The 2003 is on it's second modified right peg perch, tons of oil filter covers (every strike above any line afforded by alu. plates), three subframes hanging in my rafters, four sets of rims, two holed clutch covers (again, both strikes coming from above), 3 sets of radiators, and of course, the usual "wearables." ...but the frame is still there.


I disagree with two of the statements above. The first one is the grinding down of the frame rails. This is detrimental to the long term life span of the frame. Any small crease or edge in aluminum creates a stress point in the material that will allow for inclusions in the grain structure to oxidize and weaken the frame rails.

As for an aluminum skid plate causing frames to crack, that is not true, WHEN they are properly mounted. Most aluminum skid plates mount wiht steel brackets over the frame rails. Case it enough and the plate will slowly slide backwards on the frame. The steel brackets will gouge into the softer aluminum frame rails and create the stress points that I mentioned above.

If you want to test this theory on something, put a good sized notch in some old 7/8" aluminum handlebars and go pound through whoops at 80 mph. Before too long, they WILL fail. And they will fail at the notch.

I have been racing on my 2001 650R since the day it came home. In fact its' break in ride was a Nat'l H&H in Murphy, Idaho. I also race it in the Vet Pro class in my local motocross races and add the "extreme stress" of inverted forks to my frame. The area Honda factory rep even told me that it was a good idea for me (at my size) to have the inverted forks on my 650R. I have not had a frame problem with this bike and am not even worried about it. I have a bachelor's degree in Metallurgical Engineering and am finishing up a masters in the same program. You do not have to worry about using an aluminum skidplate!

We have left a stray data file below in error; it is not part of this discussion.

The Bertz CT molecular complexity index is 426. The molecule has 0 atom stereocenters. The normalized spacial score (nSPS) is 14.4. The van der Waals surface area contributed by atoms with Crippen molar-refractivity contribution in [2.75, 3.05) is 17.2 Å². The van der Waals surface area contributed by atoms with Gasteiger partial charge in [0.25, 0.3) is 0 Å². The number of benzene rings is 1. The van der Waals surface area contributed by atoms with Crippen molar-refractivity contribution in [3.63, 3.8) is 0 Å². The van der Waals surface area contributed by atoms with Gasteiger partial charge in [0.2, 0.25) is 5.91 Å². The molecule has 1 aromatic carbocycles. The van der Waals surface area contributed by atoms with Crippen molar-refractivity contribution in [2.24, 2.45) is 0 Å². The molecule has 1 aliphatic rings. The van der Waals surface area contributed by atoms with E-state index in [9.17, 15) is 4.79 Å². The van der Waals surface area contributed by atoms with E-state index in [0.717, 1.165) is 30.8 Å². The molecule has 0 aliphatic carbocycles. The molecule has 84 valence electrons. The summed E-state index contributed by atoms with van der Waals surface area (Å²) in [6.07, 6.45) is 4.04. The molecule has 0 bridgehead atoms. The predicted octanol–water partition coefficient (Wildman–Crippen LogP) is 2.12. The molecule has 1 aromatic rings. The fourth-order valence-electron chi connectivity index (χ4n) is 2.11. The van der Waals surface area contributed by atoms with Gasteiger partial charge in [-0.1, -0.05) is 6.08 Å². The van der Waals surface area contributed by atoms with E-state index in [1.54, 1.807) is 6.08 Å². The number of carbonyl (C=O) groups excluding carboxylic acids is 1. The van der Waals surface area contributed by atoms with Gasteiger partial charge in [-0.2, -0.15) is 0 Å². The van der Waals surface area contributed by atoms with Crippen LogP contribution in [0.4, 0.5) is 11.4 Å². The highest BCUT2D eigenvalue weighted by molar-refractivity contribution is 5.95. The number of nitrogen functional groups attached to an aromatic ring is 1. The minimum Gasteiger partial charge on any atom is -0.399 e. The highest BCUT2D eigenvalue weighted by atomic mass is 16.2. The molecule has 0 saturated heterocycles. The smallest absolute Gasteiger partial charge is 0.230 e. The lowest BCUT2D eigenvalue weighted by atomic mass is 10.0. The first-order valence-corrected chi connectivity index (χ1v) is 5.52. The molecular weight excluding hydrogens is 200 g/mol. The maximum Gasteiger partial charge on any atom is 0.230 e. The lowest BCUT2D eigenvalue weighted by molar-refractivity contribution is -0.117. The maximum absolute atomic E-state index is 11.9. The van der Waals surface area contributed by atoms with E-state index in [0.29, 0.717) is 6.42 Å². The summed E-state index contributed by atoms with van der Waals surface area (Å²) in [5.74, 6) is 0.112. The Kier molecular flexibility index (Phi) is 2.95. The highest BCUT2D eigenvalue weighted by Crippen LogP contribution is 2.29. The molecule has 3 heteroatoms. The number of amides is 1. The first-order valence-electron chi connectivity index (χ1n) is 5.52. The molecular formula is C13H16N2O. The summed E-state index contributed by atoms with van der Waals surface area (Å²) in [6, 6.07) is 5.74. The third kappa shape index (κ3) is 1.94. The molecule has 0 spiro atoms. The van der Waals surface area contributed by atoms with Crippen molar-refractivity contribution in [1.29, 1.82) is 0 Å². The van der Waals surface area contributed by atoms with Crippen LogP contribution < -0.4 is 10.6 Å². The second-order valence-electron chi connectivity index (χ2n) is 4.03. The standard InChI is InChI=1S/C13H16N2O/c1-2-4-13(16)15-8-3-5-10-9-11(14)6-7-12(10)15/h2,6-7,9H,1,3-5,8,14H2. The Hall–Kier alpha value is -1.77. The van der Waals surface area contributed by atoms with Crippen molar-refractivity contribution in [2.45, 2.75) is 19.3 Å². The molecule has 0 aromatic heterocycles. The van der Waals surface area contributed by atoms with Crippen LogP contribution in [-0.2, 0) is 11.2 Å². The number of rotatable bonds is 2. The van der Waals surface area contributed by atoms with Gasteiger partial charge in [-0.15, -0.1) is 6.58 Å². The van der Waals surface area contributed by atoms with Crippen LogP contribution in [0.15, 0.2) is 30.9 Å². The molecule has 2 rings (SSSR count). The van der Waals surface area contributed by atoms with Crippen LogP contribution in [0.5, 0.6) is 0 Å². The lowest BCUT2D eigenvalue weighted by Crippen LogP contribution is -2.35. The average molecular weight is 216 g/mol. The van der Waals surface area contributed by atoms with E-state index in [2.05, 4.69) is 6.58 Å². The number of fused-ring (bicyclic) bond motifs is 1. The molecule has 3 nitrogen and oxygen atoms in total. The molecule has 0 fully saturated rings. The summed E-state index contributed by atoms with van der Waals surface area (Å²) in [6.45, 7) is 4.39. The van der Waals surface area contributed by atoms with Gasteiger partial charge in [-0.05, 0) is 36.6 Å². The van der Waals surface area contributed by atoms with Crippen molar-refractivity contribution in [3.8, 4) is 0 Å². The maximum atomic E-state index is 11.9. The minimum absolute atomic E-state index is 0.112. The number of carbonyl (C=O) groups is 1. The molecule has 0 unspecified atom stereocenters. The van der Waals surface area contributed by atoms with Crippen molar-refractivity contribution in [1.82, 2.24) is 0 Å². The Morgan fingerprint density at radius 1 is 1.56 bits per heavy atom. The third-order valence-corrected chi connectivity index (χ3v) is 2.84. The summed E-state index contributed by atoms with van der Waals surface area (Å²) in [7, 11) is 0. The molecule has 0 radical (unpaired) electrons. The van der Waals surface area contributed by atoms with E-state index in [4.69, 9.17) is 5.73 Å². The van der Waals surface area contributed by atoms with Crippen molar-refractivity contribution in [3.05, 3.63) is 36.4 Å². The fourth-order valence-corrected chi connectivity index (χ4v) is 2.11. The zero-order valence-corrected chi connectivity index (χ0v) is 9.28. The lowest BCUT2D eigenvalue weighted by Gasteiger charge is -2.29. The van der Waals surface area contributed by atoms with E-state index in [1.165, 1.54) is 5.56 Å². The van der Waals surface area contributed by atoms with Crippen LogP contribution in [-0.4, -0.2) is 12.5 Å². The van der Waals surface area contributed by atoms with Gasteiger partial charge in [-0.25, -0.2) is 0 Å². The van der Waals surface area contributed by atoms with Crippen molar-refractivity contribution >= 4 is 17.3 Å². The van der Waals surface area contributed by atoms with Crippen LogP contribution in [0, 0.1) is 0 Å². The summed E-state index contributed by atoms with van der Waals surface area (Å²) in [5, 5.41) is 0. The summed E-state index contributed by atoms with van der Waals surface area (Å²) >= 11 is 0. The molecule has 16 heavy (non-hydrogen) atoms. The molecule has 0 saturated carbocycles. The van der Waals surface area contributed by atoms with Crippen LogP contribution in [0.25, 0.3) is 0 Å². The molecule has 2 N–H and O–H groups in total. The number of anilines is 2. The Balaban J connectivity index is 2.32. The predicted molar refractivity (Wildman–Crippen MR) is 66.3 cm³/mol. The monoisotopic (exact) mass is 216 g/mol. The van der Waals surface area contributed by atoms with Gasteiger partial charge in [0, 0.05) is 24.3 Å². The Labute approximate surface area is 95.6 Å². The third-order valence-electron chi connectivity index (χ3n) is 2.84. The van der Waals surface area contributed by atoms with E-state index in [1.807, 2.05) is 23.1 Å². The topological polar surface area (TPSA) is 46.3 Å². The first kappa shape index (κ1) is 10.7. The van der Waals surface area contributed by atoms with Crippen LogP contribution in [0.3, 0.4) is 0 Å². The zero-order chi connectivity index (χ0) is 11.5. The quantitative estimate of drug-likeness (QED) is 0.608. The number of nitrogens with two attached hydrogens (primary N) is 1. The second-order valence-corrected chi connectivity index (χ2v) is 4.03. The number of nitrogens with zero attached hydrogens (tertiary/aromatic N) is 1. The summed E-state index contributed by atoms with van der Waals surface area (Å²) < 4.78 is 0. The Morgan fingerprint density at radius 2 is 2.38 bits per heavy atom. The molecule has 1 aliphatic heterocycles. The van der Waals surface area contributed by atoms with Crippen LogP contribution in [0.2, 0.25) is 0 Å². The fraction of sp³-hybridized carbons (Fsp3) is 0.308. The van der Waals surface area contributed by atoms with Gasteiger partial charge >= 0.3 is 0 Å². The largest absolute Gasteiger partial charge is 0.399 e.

For the record, I did break the frame on my 2000 650R. Honda warrantied the frame ($1200). It failed at the right footpeg mount (I broke it just as the update for the steel shim on the footpeg mount was coming out). I have also wadded up my fair share of oil pump covers (keep a spare in the trailer), subframes, wheels, rear hubs, radiators, linkage, and the like. But I'm not even remotely worried about the frame.

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  • Blade Man

Posted October 23, 2006 - 10:30 AM

#23

Cool. Lots of info.

Allthough I have heard nothing Bad about the stock skid plate. Where do I find it at a reasonable price?

  • eastreich

Posted October 23, 2006 - 10:51 AM

#24

Service Honda sells them for $32.27. I do not know what shipping would be, but according to Service, retail from your local Honda dealer should be $44.11. That is quite a bit cheaper than an aluminum plate either way.

Now if someone just made a carbon fiber skid plate (reinforced with cross weaved Kevlar, of course!). :mad:

  • jzboost

Posted February 14, 2009 - 01:30 AM

#25

For the record, I did break the frame on my 2000 650R. Honda warrantied the frame ($1200). It failed at the right footpeg mount (I broke it just as the update for the steel shim on the footpeg mount was coming out). I have also wadded up my fair share of oil pump covers (keep a spare in the trailer), subframes, wheels, rear hubs, radiators, linkage, and the like. But I'm not even remotely worried about the frame.


Just dug up this old thread and saw something about a steel shim update for the footpeg mount. I got a 2000 and wonder when it came out and if its something to worry about.